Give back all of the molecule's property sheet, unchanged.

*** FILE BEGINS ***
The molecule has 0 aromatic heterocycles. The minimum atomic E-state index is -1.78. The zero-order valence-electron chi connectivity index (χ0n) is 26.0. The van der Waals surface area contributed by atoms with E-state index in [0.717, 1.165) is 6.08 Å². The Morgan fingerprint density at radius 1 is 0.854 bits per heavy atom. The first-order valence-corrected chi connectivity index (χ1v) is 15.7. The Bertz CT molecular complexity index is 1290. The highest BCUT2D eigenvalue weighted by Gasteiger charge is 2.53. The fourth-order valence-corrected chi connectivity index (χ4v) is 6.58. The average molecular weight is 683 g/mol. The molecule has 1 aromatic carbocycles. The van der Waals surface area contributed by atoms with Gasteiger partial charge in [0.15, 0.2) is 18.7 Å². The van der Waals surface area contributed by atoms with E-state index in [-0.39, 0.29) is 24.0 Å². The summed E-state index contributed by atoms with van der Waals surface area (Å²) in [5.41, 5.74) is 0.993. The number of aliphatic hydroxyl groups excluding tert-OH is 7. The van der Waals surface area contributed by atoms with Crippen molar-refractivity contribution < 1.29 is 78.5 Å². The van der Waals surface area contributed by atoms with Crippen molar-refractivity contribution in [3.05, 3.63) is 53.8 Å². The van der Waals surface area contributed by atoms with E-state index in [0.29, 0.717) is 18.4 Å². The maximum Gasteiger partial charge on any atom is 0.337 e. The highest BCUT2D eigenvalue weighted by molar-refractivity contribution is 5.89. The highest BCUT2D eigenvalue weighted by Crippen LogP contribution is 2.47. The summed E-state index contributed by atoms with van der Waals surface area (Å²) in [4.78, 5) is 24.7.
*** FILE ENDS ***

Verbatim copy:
The molecule has 0 aromatic heterocycles. The minimum atomic E-state index is -1.78. The zero-order valence-electron chi connectivity index (χ0n) is 26.0. The van der Waals surface area contributed by atoms with E-state index in [0.717, 1.165) is 6.08 Å². The Morgan fingerprint density at radius 1 is 0.854 bits per heavy atom. The first-order valence-corrected chi connectivity index (χ1v) is 15.7. The Bertz CT molecular complexity index is 1290. The highest BCUT2D eigenvalue weighted by Gasteiger charge is 2.53. The fourth-order valence-corrected chi connectivity index (χ4v) is 6.58. The average molecular weight is 683 g/mol. The molecule has 1 aromatic carbocycles. The van der Waals surface area contributed by atoms with Gasteiger partial charge in [0.15, 0.2) is 18.7 Å². The van der Waals surface area contributed by atoms with E-state index in [-0.39, 0.29) is 24.0 Å². The summed E-state index contributed by atoms with van der Waals surface area (Å²) in [5.41, 5.74) is 0.993. The number of aliphatic hydroxyl groups excluding tert-OH is 7. The van der Waals surface area contributed by atoms with Crippen molar-refractivity contribution < 1.29 is 78.5 Å². The van der Waals surface area contributed by atoms with Crippen molar-refractivity contribution in [3.05, 3.63) is 53.8 Å². The van der Waals surface area contributed by atoms with E-state index in [0.29, 0.717) is 18.4 Å². The maximum Gasteiger partial charge on any atom is 0.337 e. The highest BCUT2D eigenvalue weighted by molar-refractivity contribution is 5.89. The highest BCUT2D eigenvalue weighted by Crippen LogP contribution is 2.47. The summed E-state index contributed by atoms with van der Waals surface area (Å²) in [4.78, 5) is 24.7.